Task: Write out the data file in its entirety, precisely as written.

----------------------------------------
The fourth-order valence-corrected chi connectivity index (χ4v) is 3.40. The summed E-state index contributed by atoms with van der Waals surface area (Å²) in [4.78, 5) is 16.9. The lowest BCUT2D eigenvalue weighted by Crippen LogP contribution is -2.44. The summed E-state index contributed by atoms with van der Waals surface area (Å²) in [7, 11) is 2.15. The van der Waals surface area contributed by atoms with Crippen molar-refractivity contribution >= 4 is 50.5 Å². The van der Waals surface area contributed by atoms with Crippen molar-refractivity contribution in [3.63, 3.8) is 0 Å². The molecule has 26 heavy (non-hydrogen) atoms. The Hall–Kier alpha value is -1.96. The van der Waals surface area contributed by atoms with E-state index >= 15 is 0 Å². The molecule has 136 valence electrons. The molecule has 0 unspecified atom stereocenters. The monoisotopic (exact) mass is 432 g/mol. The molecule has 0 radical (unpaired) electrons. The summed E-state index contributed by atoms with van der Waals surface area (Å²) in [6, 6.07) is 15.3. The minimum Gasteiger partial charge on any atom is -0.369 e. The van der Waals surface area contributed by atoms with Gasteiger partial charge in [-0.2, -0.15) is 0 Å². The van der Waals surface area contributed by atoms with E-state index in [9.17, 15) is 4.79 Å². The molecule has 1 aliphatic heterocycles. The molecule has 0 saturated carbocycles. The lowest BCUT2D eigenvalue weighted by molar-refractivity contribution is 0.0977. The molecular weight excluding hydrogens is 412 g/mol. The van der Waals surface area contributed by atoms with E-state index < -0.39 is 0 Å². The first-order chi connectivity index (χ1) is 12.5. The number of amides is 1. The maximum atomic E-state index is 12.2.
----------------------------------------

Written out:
The fourth-order valence-corrected chi connectivity index (χ4v) is 3.40. The summed E-state index contributed by atoms with van der Waals surface area (Å²) in [4.78, 5) is 16.9. The lowest BCUT2D eigenvalue weighted by Crippen LogP contribution is -2.44. The summed E-state index contributed by atoms with van der Waals surface area (Å²) in [7, 11) is 2.15. The van der Waals surface area contributed by atoms with Crippen molar-refractivity contribution >= 4 is 50.5 Å². The van der Waals surface area contributed by atoms with Crippen molar-refractivity contribution in [3.63, 3.8) is 0 Å². The molecule has 26 heavy (non-hydrogen) atoms. The Hall–Kier alpha value is -1.96. The van der Waals surface area contributed by atoms with E-state index >= 15 is 0 Å². The molecule has 136 valence electrons. The molecule has 0 unspecified atom stereocenters. The monoisotopic (exact) mass is 432 g/mol. The molecule has 0 radical (unpaired) electrons. The summed E-state index contributed by atoms with van der Waals surface area (Å²) in [6, 6.07) is 15.3. The minimum Gasteiger partial charge on any atom is -0.369 e. The van der Waals surface area contributed by atoms with Gasteiger partial charge in [-0.2, -0.15) is 0 Å². The van der Waals surface area contributed by atoms with E-state index in [9.17, 15) is 4.79 Å². The molecule has 1 aliphatic heterocycles. The molecule has 0 saturated carbocycles. The lowest BCUT2D eigenvalue weighted by molar-refractivity contribution is 0.0977. The molecular weight excluding hydrogens is 412 g/mol. The van der Waals surface area contributed by atoms with E-state index < -0.39 is 0 Å². The first-order chi connectivity index (χ1) is 12.5. The number of amides is 1. The maximum atomic E-state index is 12.2.